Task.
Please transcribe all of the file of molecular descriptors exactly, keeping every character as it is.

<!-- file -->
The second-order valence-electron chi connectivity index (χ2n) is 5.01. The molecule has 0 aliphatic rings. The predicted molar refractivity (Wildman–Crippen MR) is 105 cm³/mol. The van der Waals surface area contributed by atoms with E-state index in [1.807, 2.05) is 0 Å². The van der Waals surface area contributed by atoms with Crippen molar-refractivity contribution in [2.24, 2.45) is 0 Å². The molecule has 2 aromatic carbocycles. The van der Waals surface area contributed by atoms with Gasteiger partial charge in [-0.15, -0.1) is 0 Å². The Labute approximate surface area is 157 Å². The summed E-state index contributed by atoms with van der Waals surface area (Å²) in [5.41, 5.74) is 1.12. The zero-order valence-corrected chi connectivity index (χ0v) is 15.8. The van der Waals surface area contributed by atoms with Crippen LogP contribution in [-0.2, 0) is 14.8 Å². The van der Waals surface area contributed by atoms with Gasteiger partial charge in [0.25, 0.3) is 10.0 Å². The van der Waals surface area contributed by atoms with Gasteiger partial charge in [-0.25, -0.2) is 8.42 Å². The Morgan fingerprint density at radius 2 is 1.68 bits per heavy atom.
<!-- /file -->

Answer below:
The second-order valence-electron chi connectivity index (χ2n) is 5.01. The molecule has 0 aliphatic rings. The predicted molar refractivity (Wildman–Crippen MR) is 105 cm³/mol. The van der Waals surface area contributed by atoms with E-state index in [1.807, 2.05) is 0 Å². The van der Waals surface area contributed by atoms with Crippen molar-refractivity contribution in [2.24, 2.45) is 0 Å². The molecule has 2 aromatic carbocycles. The van der Waals surface area contributed by atoms with Gasteiger partial charge in [-0.15, -0.1) is 0 Å². The Labute approximate surface area is 157 Å². The summed E-state index contributed by atoms with van der Waals surface area (Å²) in [5.41, 5.74) is 1.12. The zero-order valence-corrected chi connectivity index (χ0v) is 15.8. The van der Waals surface area contributed by atoms with Crippen LogP contribution in [-0.2, 0) is 14.8 Å². The van der Waals surface area contributed by atoms with Gasteiger partial charge in [0.25, 0.3) is 10.0 Å². The van der Waals surface area contributed by atoms with Gasteiger partial charge in [-0.25, -0.2) is 8.42 Å². The Morgan fingerprint density at radius 2 is 1.68 bits per heavy atom.